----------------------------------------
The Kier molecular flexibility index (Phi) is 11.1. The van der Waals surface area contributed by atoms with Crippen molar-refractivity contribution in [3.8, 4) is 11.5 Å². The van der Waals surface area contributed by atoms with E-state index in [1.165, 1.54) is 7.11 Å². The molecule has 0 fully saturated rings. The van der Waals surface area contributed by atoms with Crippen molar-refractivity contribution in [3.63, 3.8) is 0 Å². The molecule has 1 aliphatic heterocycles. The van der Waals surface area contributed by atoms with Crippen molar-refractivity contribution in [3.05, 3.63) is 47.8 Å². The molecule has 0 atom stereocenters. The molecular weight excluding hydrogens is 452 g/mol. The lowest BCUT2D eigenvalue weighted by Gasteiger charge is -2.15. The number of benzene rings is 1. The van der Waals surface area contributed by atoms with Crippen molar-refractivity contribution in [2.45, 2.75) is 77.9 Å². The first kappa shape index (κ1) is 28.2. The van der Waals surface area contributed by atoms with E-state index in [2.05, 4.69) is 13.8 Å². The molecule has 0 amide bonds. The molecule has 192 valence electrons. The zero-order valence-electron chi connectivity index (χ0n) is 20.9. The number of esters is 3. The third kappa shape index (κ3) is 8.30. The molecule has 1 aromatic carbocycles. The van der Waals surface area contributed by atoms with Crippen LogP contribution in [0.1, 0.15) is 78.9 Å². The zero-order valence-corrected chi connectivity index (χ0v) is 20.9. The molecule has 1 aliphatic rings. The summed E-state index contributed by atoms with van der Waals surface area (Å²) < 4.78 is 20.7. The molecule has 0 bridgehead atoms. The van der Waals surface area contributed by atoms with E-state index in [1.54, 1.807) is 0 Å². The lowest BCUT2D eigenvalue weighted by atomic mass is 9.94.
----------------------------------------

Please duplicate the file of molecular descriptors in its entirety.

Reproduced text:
The Kier molecular flexibility index (Phi) is 11.1. The van der Waals surface area contributed by atoms with Crippen molar-refractivity contribution in [3.8, 4) is 11.5 Å². The van der Waals surface area contributed by atoms with E-state index in [1.165, 1.54) is 7.11 Å². The molecule has 0 fully saturated rings. The van der Waals surface area contributed by atoms with Crippen molar-refractivity contribution in [3.63, 3.8) is 0 Å². The molecule has 1 aliphatic heterocycles. The van der Waals surface area contributed by atoms with Crippen molar-refractivity contribution in [3.05, 3.63) is 47.8 Å². The molecule has 0 atom stereocenters. The molecular weight excluding hydrogens is 452 g/mol. The lowest BCUT2D eigenvalue weighted by Gasteiger charge is -2.15. The number of benzene rings is 1. The van der Waals surface area contributed by atoms with Crippen molar-refractivity contribution in [2.45, 2.75) is 77.9 Å². The first kappa shape index (κ1) is 28.2. The van der Waals surface area contributed by atoms with E-state index in [2.05, 4.69) is 13.8 Å². The molecule has 0 amide bonds. The molecule has 192 valence electrons. The zero-order valence-electron chi connectivity index (χ0n) is 20.9. The number of esters is 3. The third kappa shape index (κ3) is 8.30. The molecule has 1 aromatic carbocycles. The van der Waals surface area contributed by atoms with Crippen LogP contribution in [0.1, 0.15) is 78.9 Å². The zero-order valence-corrected chi connectivity index (χ0v) is 20.9. The molecule has 1 aliphatic rings. The summed E-state index contributed by atoms with van der Waals surface area (Å²) < 4.78 is 20.7. The molecule has 0 bridgehead atoms. The van der Waals surface area contributed by atoms with E-state index in [1.54, 1.807) is 0 Å². The lowest BCUT2D eigenvalue weighted by atomic mass is 9.94.